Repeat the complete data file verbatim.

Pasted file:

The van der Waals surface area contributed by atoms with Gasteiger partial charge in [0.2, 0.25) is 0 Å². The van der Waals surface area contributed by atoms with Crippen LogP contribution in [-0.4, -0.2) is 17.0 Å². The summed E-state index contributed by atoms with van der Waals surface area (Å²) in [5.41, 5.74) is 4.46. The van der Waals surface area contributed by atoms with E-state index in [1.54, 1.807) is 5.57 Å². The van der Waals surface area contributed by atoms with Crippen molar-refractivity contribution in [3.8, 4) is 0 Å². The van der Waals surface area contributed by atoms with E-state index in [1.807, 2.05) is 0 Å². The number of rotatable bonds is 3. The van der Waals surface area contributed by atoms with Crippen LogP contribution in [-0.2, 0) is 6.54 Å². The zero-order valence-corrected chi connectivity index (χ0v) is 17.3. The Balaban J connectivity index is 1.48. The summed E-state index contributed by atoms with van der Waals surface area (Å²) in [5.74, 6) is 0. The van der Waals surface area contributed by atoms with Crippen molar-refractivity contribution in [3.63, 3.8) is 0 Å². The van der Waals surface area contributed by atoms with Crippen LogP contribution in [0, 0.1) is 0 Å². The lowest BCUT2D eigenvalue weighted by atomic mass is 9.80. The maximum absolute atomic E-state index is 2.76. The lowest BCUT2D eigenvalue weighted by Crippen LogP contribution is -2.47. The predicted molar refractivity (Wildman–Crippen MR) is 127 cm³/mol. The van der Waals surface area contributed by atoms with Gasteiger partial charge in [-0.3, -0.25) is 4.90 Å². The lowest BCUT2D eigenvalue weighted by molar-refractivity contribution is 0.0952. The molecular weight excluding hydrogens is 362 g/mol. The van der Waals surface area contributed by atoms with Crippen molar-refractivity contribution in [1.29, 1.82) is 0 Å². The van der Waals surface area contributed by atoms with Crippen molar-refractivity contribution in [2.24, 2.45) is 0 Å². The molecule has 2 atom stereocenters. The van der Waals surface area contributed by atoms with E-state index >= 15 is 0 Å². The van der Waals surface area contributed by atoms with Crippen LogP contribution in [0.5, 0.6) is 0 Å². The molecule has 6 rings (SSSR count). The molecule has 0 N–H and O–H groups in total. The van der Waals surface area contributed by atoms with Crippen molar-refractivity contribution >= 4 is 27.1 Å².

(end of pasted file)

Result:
The van der Waals surface area contributed by atoms with Gasteiger partial charge in [0.2, 0.25) is 0 Å². The van der Waals surface area contributed by atoms with Crippen LogP contribution in [-0.4, -0.2) is 17.0 Å². The summed E-state index contributed by atoms with van der Waals surface area (Å²) in [5.41, 5.74) is 4.46. The van der Waals surface area contributed by atoms with E-state index in [1.54, 1.807) is 5.57 Å². The van der Waals surface area contributed by atoms with Crippen molar-refractivity contribution in [3.8, 4) is 0 Å². The van der Waals surface area contributed by atoms with E-state index in [1.807, 2.05) is 0 Å². The number of rotatable bonds is 3. The van der Waals surface area contributed by atoms with Crippen LogP contribution in [-0.2, 0) is 6.54 Å². The zero-order valence-corrected chi connectivity index (χ0v) is 17.3. The Balaban J connectivity index is 1.48. The summed E-state index contributed by atoms with van der Waals surface area (Å²) in [5.74, 6) is 0. The van der Waals surface area contributed by atoms with Crippen molar-refractivity contribution in [3.63, 3.8) is 0 Å². The van der Waals surface area contributed by atoms with Crippen LogP contribution in [0, 0.1) is 0 Å². The lowest BCUT2D eigenvalue weighted by atomic mass is 9.80. The maximum absolute atomic E-state index is 2.76. The lowest BCUT2D eigenvalue weighted by Crippen LogP contribution is -2.47. The predicted molar refractivity (Wildman–Crippen MR) is 127 cm³/mol. The van der Waals surface area contributed by atoms with Gasteiger partial charge in [-0.3, -0.25) is 4.90 Å². The lowest BCUT2D eigenvalue weighted by molar-refractivity contribution is 0.0952. The molecular weight excluding hydrogens is 362 g/mol. The van der Waals surface area contributed by atoms with Crippen molar-refractivity contribution in [1.29, 1.82) is 0 Å². The van der Waals surface area contributed by atoms with Crippen molar-refractivity contribution in [2.24, 2.45) is 0 Å². The molecule has 2 atom stereocenters. The van der Waals surface area contributed by atoms with E-state index >= 15 is 0 Å². The van der Waals surface area contributed by atoms with Crippen LogP contribution in [0.5, 0.6) is 0 Å². The molecule has 6 rings (SSSR count). The molecule has 0 N–H and O–H groups in total. The van der Waals surface area contributed by atoms with Crippen molar-refractivity contribution >= 4 is 27.1 Å².